Imperial Oil Article: Regulation to Reduce Emissions Could Hurt Economy

This early 1990s document from Imperial Oil Ltd, the Canadian subsidiary of Exxon, is an article describing the stance of Imperial’s senior vice-president Doug Baldwin on potential emissions regulations in Canada. This document is part of the ClimateFiles Imperial Oil document set, gleaned by DeSmog researchers from the Glenbow Imperial Oil Archive Collection.

Doug Baldwin had a long career with the Exxon Corporation and its Canadian affiliates before assuming leadership at Imperial. Prior to being named as senior vice-president at Imperial in 1992, Baldwin had served as the Director of Exxon Production Research Company, President and CEO of Esso Resources Canada Limited, and a Production Manager in the Producing Department of the Exxon Corporation. 

In this article, Baldwin is quoted speaking on behalf of the Canadian Association of Petroleum Producers (CAPP). Responding to “Canada’s international commitment to emissions reduction,” he proposed that “a voluntary, market-based approach to reducing carbon dioxide emissions is the best choice for Canada.” He further stated that “we do not support adopting more prescriptive fiscal or regulatory measures…Canada’s economic well-being will best be preserved if we advance carefully in responding to our international climate-change commitment and factor economic realities into our environmental goals.”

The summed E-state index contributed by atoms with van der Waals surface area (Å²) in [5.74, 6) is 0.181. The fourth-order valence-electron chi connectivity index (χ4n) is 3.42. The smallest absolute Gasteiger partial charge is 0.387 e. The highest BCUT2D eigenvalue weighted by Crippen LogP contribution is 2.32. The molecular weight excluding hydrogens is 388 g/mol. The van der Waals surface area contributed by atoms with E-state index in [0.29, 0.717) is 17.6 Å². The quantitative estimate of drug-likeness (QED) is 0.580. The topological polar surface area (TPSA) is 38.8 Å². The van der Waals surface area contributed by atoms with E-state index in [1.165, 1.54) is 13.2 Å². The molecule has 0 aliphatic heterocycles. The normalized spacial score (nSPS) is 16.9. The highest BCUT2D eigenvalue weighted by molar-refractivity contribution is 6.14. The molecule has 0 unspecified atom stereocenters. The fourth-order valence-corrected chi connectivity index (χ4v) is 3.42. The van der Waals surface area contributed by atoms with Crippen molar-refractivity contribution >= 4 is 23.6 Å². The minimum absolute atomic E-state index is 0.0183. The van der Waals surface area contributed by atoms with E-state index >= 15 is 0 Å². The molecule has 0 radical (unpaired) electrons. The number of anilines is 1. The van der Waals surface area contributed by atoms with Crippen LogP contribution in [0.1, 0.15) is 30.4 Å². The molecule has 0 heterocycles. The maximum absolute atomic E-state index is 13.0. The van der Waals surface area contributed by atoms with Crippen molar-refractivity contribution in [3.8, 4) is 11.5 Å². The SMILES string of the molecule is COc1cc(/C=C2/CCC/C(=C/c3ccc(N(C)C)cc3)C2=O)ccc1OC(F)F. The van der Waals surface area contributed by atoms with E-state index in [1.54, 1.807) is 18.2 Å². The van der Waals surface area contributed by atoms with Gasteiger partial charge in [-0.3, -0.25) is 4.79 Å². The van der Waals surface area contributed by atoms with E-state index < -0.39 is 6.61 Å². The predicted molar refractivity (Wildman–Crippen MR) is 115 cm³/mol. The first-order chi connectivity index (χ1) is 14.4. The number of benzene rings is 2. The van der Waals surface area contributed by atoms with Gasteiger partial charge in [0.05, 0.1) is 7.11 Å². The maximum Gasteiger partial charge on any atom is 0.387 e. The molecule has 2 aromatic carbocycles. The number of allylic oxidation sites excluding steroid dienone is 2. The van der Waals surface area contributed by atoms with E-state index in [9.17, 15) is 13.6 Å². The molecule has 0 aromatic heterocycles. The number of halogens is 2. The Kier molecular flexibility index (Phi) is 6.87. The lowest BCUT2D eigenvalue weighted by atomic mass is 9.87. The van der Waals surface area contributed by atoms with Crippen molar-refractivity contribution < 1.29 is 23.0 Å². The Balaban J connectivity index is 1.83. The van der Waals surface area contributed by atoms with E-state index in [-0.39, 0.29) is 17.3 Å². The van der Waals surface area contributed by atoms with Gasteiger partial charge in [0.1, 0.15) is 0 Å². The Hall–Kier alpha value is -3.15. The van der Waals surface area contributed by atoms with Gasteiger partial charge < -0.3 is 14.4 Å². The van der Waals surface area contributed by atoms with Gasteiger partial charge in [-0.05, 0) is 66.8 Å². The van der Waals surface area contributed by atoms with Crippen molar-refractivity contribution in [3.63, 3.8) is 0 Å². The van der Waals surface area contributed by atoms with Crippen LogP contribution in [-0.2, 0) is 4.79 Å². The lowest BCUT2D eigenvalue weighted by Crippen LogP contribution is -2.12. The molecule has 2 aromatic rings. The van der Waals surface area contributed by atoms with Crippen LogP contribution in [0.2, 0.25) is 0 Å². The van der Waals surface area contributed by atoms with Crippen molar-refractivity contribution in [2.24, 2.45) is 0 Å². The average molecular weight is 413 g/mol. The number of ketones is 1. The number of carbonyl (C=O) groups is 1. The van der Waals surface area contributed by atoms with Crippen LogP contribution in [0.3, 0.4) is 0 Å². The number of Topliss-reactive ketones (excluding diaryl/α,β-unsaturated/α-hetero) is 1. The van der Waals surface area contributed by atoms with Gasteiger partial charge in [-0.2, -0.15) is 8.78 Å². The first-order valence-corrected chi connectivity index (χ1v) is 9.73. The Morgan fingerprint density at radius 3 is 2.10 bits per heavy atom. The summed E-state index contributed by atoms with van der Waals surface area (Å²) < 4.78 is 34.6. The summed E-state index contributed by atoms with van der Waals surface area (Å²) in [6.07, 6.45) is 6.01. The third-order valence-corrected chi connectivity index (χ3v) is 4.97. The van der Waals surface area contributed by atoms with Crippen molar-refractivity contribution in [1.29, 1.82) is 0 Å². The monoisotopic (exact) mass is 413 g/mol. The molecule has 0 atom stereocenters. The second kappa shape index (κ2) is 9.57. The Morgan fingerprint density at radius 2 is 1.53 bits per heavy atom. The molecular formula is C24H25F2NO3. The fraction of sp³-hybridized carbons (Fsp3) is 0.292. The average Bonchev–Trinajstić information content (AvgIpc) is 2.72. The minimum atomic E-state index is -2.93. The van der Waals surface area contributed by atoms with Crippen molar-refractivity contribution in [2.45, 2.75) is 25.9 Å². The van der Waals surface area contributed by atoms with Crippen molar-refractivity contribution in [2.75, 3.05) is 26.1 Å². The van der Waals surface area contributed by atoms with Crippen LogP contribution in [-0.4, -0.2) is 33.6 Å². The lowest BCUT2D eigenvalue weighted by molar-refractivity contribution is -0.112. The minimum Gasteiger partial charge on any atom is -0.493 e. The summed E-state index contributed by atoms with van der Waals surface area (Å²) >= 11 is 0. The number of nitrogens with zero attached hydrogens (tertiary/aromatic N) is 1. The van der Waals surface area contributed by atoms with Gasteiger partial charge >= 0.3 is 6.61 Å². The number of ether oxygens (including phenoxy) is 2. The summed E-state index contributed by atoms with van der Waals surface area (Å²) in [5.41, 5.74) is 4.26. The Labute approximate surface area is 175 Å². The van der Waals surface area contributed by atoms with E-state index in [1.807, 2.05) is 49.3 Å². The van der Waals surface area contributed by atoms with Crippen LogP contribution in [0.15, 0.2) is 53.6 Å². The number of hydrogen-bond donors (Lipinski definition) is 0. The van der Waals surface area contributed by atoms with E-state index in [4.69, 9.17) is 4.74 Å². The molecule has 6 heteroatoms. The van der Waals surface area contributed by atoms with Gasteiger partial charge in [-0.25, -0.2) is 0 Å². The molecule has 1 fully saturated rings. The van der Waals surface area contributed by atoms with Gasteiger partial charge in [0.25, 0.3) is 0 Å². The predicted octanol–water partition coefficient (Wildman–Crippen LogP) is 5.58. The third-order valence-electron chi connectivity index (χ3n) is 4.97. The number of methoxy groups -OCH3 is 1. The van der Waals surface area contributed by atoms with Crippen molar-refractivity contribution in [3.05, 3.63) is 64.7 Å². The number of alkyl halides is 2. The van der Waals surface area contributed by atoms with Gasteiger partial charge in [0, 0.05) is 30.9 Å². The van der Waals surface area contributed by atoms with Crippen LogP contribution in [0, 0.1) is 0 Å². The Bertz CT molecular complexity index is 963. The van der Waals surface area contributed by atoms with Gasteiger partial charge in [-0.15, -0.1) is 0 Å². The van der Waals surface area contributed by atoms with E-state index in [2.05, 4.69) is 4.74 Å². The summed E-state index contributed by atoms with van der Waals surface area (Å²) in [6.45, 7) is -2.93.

Baldwin’s comments are particularly interesting in the context of a contemporary study commissioned by Imperial Oil to examine the potential efficacy of a carbon tax in order to reduce Canada’s carbon dioxide emissions. The study found that goals “such as stabilization of CO2 and other greenhouse gas emissions,” would “undoubtedly require major policy interventions to reduce energy use and, in particular, fossil fuel combustion.” More specifically, the study found that  “of all the policy measures considered, only the carbon tax of $200 per tonne of carbon or $55 per tonne of CO2 achieves approximate stabilization of Canada’s CO2 emissions.” 

The clear disparity between the results of this study, commissioned by Imperial itself, and the statements made by Baldwin about the necessity of regulatory intervention in emissions, makes this document a key part of the narratives spun by Exxon and its affiliates over many decades; continue to espouse the benefits of free-market deregulatory systems, while ignoring the company’s own research showing the need for regulation. 

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